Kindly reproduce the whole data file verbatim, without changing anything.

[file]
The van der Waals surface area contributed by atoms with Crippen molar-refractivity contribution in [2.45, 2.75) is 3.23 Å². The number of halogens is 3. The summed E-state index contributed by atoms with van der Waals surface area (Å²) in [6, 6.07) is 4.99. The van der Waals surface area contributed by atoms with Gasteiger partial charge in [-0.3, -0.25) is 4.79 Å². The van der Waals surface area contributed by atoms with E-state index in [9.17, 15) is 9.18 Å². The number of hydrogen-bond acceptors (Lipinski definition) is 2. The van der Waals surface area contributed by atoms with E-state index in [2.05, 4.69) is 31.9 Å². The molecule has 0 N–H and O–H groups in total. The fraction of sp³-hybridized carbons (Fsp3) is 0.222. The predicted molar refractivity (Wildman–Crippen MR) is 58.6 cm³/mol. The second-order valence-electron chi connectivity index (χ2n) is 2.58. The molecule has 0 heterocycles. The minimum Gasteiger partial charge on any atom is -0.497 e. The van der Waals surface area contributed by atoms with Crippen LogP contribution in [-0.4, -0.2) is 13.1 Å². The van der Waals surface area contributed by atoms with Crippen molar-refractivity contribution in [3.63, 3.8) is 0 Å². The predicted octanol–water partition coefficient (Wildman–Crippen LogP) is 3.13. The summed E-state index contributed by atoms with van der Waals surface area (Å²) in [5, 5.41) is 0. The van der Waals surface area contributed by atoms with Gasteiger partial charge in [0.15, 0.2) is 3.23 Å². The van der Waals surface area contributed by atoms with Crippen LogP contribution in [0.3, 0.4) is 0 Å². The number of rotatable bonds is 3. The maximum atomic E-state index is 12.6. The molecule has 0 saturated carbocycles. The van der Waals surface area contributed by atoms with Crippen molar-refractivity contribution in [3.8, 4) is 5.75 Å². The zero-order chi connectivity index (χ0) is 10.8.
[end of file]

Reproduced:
The van der Waals surface area contributed by atoms with Crippen molar-refractivity contribution in [2.45, 2.75) is 3.23 Å². The number of halogens is 3. The summed E-state index contributed by atoms with van der Waals surface area (Å²) in [6, 6.07) is 4.99. The van der Waals surface area contributed by atoms with Gasteiger partial charge in [-0.3, -0.25) is 4.79 Å². The van der Waals surface area contributed by atoms with E-state index in [9.17, 15) is 9.18 Å². The number of hydrogen-bond acceptors (Lipinski definition) is 2. The van der Waals surface area contributed by atoms with E-state index in [2.05, 4.69) is 31.9 Å². The molecule has 0 N–H and O–H groups in total. The fraction of sp³-hybridized carbons (Fsp3) is 0.222. The predicted molar refractivity (Wildman–Crippen MR) is 58.6 cm³/mol. The second-order valence-electron chi connectivity index (χ2n) is 2.58. The molecule has 0 heterocycles. The minimum Gasteiger partial charge on any atom is -0.497 e. The van der Waals surface area contributed by atoms with Crippen LogP contribution in [-0.4, -0.2) is 13.1 Å². The van der Waals surface area contributed by atoms with Crippen molar-refractivity contribution in [3.63, 3.8) is 0 Å². The predicted octanol–water partition coefficient (Wildman–Crippen LogP) is 3.13. The summed E-state index contributed by atoms with van der Waals surface area (Å²) in [5, 5.41) is 0. The van der Waals surface area contributed by atoms with Gasteiger partial charge in [0.15, 0.2) is 3.23 Å². The van der Waals surface area contributed by atoms with Crippen LogP contribution in [0.3, 0.4) is 0 Å². The number of rotatable bonds is 3. The maximum atomic E-state index is 12.6. The molecule has 0 saturated carbocycles. The van der Waals surface area contributed by atoms with Crippen molar-refractivity contribution in [3.8, 4) is 5.75 Å². The zero-order chi connectivity index (χ0) is 10.8.